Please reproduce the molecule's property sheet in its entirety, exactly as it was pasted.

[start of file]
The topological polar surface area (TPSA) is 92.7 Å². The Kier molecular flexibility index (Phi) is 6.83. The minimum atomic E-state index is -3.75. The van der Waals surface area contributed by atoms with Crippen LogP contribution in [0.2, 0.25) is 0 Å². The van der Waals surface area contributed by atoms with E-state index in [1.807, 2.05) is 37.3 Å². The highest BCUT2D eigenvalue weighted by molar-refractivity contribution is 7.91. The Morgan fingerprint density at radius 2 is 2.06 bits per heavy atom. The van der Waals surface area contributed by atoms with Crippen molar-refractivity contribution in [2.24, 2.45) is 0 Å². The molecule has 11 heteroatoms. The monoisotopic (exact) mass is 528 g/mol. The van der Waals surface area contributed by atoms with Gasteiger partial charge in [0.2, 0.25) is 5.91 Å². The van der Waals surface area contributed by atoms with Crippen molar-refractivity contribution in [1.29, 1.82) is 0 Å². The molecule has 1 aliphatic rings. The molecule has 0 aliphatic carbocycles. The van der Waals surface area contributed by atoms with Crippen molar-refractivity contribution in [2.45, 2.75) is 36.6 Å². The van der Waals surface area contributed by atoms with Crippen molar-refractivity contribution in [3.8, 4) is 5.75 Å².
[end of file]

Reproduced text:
The topological polar surface area (TPSA) is 92.7 Å². The Kier molecular flexibility index (Phi) is 6.83. The minimum atomic E-state index is -3.75. The van der Waals surface area contributed by atoms with Crippen LogP contribution in [0.2, 0.25) is 0 Å². The van der Waals surface area contributed by atoms with E-state index in [1.807, 2.05) is 37.3 Å². The highest BCUT2D eigenvalue weighted by molar-refractivity contribution is 7.91. The Morgan fingerprint density at radius 2 is 2.06 bits per heavy atom. The van der Waals surface area contributed by atoms with Crippen molar-refractivity contribution in [2.24, 2.45) is 0 Å². The molecule has 11 heteroatoms. The monoisotopic (exact) mass is 528 g/mol. The van der Waals surface area contributed by atoms with Gasteiger partial charge in [0.2, 0.25) is 5.91 Å². The van der Waals surface area contributed by atoms with Crippen molar-refractivity contribution in [1.29, 1.82) is 0 Å². The molecule has 1 aliphatic rings. The molecule has 0 aliphatic carbocycles. The van der Waals surface area contributed by atoms with Crippen molar-refractivity contribution in [2.45, 2.75) is 36.6 Å². The van der Waals surface area contributed by atoms with Crippen molar-refractivity contribution in [3.8, 4) is 5.75 Å².